But the card was a relief for most of the other cardholders.
United States Democratic Representative Colin Allred of Dallas surprised Republicans in 2018 when he managed to dislodge the once-safe 32nd Republican Congressional District. Instead of targeting him this time around, Republicans sought to bolster neighboring Republicans by filling his district with Democrats and virtually ensuring that a Democrat would retain his seat for years to come.
To its west, the seat of Republican Representative of the United States Beth Van Duyne has gone from a Biden district carried by nearly 6 points in 2020 to a solid Trump district of 12 points. In 2020, Democrats heavily targeted Van Duyne and several other Republican seats.
The new card has also packed more Trump voters in Texas’ 23rd District, currently held by Republican United States Rep. Tony Gonzales, who has served for many cycles over the past 18 years as the sole seat. competitive US House. The new version of that district saw Trump win by a seven-point margin, a radical departure from the seat Hillary Clinton held in 2016.
U.S. Representative Lizzie Pannill Fletcher, a Democrat from Houston, will likely run in a revamped version of her 7th Congressional District. Like Allred, his 2018 victory came as a surprise to Republicans. But instead of targeting her, they extended part of the Republican vote in her region to Republican incumbents.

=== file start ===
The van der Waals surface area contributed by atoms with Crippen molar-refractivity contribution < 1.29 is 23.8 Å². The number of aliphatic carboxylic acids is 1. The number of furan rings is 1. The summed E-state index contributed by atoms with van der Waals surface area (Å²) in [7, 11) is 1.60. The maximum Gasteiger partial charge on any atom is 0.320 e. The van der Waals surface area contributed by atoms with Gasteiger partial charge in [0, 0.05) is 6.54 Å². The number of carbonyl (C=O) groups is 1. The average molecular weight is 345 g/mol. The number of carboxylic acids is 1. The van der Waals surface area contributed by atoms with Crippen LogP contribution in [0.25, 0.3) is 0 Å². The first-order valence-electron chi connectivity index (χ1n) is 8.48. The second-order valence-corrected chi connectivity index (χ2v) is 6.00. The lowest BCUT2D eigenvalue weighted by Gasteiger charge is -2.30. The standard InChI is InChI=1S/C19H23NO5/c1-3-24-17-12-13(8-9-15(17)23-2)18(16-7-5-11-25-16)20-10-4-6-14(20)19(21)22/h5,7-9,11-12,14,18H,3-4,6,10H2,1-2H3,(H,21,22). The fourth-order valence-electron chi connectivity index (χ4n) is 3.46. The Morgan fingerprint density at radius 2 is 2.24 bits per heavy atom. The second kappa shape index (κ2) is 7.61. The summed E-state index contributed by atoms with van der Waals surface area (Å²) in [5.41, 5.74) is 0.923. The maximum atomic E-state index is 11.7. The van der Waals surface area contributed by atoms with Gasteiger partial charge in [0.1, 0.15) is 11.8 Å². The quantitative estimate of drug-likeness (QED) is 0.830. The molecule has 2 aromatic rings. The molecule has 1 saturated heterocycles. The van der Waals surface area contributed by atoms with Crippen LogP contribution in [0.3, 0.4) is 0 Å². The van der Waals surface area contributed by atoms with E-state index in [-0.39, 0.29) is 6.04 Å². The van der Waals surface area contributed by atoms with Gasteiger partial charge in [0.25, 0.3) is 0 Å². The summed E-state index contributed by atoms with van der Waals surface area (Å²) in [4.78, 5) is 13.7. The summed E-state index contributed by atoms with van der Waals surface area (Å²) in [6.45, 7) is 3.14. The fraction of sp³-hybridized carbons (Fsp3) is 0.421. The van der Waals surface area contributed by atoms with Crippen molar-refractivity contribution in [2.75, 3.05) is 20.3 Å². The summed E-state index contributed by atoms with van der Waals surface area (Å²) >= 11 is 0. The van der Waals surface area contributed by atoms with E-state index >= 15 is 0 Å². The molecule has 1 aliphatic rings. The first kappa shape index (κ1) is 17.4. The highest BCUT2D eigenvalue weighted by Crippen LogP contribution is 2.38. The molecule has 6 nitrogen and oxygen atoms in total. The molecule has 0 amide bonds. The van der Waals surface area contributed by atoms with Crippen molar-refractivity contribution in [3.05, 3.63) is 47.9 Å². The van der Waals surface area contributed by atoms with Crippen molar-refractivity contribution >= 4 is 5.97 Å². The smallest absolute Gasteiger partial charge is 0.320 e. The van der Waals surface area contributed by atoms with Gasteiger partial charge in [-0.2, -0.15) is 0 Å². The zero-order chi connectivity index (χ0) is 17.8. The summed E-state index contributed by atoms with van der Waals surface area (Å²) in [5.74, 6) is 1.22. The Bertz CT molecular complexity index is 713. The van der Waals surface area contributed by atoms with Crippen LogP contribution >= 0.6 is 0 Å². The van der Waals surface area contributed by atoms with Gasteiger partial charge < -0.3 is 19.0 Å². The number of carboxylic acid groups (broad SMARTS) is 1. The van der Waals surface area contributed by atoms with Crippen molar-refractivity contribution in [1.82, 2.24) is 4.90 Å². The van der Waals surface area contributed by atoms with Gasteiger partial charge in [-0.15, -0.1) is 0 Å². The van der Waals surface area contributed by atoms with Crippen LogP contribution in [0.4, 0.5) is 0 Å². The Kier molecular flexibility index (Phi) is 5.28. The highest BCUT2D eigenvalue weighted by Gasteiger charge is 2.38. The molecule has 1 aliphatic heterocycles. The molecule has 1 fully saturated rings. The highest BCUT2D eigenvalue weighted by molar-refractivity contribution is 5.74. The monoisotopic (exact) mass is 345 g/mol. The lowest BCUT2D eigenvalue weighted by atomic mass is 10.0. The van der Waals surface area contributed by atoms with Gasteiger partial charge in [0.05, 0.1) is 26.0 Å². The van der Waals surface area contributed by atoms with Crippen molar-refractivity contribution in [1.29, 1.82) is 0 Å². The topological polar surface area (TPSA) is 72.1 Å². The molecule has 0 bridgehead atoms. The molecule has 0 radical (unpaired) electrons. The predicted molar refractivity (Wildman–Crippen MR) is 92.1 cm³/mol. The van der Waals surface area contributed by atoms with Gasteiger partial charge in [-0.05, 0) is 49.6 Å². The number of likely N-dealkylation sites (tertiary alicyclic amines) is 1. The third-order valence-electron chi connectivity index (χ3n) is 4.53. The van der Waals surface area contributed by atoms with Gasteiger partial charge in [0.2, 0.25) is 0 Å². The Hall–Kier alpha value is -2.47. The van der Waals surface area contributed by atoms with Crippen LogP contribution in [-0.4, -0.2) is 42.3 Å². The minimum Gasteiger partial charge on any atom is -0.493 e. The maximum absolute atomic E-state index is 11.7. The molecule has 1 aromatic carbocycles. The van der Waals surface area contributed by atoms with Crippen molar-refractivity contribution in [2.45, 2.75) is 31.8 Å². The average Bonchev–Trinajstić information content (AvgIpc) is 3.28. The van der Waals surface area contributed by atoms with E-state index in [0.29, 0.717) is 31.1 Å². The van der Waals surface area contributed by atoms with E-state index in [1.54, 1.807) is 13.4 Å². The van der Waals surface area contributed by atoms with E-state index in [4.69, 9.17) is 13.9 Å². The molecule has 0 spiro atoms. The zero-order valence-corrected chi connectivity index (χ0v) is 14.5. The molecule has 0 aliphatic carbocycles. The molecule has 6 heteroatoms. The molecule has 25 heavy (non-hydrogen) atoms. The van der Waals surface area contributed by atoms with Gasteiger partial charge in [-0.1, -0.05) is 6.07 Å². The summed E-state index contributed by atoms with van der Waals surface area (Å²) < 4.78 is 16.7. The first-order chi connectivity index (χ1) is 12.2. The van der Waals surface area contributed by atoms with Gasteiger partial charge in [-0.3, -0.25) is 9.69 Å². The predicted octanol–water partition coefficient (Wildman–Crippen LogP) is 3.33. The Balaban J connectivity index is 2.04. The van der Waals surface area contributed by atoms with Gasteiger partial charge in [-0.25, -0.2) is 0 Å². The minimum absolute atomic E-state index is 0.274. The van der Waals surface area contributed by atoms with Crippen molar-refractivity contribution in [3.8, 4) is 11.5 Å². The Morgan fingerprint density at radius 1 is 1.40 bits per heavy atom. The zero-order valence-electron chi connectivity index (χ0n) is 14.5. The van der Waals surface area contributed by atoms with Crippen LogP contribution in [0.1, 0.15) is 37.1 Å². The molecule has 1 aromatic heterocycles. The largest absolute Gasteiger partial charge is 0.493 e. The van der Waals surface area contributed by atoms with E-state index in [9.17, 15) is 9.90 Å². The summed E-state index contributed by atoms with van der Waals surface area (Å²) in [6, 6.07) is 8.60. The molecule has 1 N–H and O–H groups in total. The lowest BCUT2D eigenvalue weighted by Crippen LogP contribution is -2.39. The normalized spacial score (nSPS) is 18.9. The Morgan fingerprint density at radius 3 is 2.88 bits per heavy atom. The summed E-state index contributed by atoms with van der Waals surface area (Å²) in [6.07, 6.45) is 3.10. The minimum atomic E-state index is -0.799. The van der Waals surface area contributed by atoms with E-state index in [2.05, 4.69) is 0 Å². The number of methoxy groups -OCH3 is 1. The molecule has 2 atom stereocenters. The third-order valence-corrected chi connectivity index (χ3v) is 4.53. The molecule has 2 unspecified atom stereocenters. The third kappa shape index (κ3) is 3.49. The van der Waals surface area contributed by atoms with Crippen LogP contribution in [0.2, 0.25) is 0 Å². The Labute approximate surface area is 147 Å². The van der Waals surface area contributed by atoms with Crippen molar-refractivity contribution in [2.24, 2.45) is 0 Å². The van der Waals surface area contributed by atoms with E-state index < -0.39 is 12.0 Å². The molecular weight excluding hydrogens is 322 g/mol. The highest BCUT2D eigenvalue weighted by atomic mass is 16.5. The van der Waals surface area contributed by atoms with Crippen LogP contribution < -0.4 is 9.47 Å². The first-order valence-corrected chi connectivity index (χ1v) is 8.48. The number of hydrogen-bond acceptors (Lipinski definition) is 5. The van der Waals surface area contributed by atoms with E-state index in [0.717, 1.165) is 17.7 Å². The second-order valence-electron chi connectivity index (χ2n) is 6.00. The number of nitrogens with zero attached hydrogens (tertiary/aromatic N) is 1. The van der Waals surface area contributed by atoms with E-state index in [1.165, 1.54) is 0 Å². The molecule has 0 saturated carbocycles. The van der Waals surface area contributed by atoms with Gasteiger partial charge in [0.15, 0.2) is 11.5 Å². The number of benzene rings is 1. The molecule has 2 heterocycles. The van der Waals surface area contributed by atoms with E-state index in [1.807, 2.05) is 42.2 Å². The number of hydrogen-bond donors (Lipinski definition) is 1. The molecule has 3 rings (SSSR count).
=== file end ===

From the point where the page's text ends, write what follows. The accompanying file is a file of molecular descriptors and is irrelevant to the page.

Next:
Elsewhere in Houston, the retirement of U.S. Representative Kevin Brady allowed Republicans to split up its 8th district based in Montgomery County in order to bolster neighboring Republican districts held by U.S. Representatives Michael McCaul of Austin, Dan Crenshaw of Houston and the 38th newly created district.
The state won two seats in the redistribution and at first glance they appear to be divided between the two parties.
The new 37th Congressional District will bring together central and western Austin, somewhat resembling a long-standing district that United States Democratic Representative Lloyd Doggett occupied until Republicans dismantled it in 2003. It was immediately clear whether he would run in that district or continue to serve in the 35th of Congress. District, which extends to the county of Bexar. At the time, Republicans aimed to dilute the liberal vote in Austin, which is divided into several congressional districts, several of which had otherwise rural populations. But as that decade wore on, Austin’s liberal vote was so powerful that otherwise confident Republicans had to fight hard to get re-elected.
The other new seat is the 38th Congressional District in western and northern Harris County, which will likely be safe Republican territory.
This will be the first political mapping round in Texas since the United States Supreme Court overturned provisions to protect voters of color from discrimination. Previously, states with a long history of electoral discrimination, such as Texas, had to receive federal approval before making changes to election laws or political maps.
But the Supreme Court essentially removed that requirement in 2013, leaving no buffer for voters of color if lawmakers passed discriminatory cards.
Since the enactment of the Voting Rights Act in 1965, Texas has not gone through a decade without a federal court reprimanding it for violating federal protections for voters of color.